After a very smooth arrivals process, I hopped onto the Keisi Line to meet my good friend Mr M.
One of my favourite things about Japan is the ubiquitous presence of vending machines. For around 120JPY you can get a quick hit of caffeine in both cold and hot cans.
Given my boozy brunch, courtesy of OZ, I was in need of a can/bottle of ice cold black coffee to power through the journey to Tokyo.
The Conrad is technically located right by an underground station (as is pretty much everything in Tokyo). I would warn anybody planning on going by train to make sure that they pick the line and exit judiciously. It was pouring down with rain when I arrived. I ended up walking for about 15 minutes up and down exposed flights of stairs, getting drenched whilst carrying a suitcase and carry-on.
Once I found the Conrad though, the arduous mission to find it was soon forgotten.
From the moment you spot the first sign outside, you can see that the Conrad just oozes quality. Everything is immaculately clean and impressive.
As is the case with many high-rise hotels, there is a small “pre-lobby” at ground level, with the check-in taking place at a much larger upstairs lobby.
The lobby level has super high ceilings and an abundance of natural light which flows in from the floor to ceiling windows. The view is pretty special.
As luck would have it Mrs M works for Hilton, the 3 of us were able to get astonishingly good rates on our rooms. The rate included breakfast but no pool/health club access. However, given my Gold status, the hotel was happy to give us all pool/health club access too.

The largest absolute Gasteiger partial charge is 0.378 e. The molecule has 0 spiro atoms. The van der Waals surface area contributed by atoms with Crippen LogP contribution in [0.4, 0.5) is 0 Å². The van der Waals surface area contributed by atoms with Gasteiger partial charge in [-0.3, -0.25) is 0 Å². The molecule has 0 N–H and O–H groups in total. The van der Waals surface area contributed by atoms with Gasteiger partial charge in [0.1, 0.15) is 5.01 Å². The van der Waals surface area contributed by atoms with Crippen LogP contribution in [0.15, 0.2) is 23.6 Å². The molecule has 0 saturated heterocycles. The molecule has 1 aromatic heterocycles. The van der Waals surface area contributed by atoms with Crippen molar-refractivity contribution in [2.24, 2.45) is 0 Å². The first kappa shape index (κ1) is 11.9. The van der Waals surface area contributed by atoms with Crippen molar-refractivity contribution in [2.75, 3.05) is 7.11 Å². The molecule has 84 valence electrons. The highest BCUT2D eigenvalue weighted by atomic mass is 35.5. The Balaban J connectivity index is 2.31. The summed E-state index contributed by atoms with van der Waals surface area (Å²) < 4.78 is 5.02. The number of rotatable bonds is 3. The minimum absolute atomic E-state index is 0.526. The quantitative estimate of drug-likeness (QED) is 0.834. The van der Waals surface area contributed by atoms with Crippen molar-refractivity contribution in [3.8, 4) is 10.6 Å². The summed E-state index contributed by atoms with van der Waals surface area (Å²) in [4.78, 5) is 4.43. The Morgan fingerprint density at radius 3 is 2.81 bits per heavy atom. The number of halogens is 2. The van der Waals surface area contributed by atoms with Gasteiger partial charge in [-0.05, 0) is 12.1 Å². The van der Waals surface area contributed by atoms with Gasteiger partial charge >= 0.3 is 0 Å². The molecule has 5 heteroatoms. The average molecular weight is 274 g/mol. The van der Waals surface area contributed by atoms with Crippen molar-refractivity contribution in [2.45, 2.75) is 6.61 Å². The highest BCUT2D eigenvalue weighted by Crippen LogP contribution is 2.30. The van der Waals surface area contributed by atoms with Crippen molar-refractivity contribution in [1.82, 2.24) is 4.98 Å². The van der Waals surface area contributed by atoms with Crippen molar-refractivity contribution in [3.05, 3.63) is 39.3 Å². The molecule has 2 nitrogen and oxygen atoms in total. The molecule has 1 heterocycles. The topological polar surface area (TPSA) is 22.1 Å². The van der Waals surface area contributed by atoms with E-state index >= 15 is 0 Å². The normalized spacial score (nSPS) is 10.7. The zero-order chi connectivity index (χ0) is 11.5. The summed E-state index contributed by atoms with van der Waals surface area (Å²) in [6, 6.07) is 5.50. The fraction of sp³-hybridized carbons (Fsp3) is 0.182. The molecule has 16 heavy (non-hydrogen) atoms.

What makes a truly fantastic hotel stand out is the attention to detail, in particular when it comes to the communal areas. The lighting, finishes and placement of surfaces at the Conrad is fantastic. Straight lines are broken up to draw the eye and empty spaces are filled with sculptures and paintings.
The standard rooms, much like those in the Park Hyatt, are enormous by Tokyo standards.
In terms of aesthetics these have to be some of the nicest hotel rooms in the world.
We tried out the Western Restaurant – Cerise, for dinner, this is the same restaurant where breakfast is served in the morning. There is a choice of 3 restaurants at the Conrad, in addition to Cerise there is a Japanese option: Kazahana and the Michelin starred China Blue.
The ambience is Cerise is very sleek and cool and it is a good place to grab a relaxed meal, without the higher degree of formality that comes with multi course banquets in the Asian restaurants.
After dinner we asked for ice and glasses in order to drink a bottle of 2002 Lanson champagne that I’d bought in LHR. It wasn’t as good as the Krug we had with Dinner (gotta love that employee F&B discount!) but a pretty nice drop nonetheless.
The hotel’s champagne service was great, very nice flutes, a sleek and elegant bucket all brought out on a beautiful tray. Once again, excellent attention to detail from the Conrad.
Breakfast was fantastic, in typical Asian hotel fashion. Whilst there was a huge selection of buffet items available, my personal highlight came from the a la carte menu:
The eggs benedict were a thing of beauty, somehow they manage to maintain the oval shape of the eggs, keep a perfectly runny yolk and then bake the hollandaise into a hard shell over the top.
I went for seconds.
Followed by waffles from the buffet:
Overall, the stay was fantastic. The entire hotel feels like a modern art museum. The lobby bar is one of my favourite hotel bars in the world. In the interests of full disclosure though, I felt that Cerise was a little underwhelming. If we hadn’t received a 50% F&B employee discount, I would not have been happy with the price given the sometimes inattentive and unpolished service. The Kobe beef was delicious but the steaks were very thin, I can’t help feeling that better would be available elsewhere nearby even if you’re tired and it’s late. However China Blue gets some great reviews, so perhaps that’s an option for next time.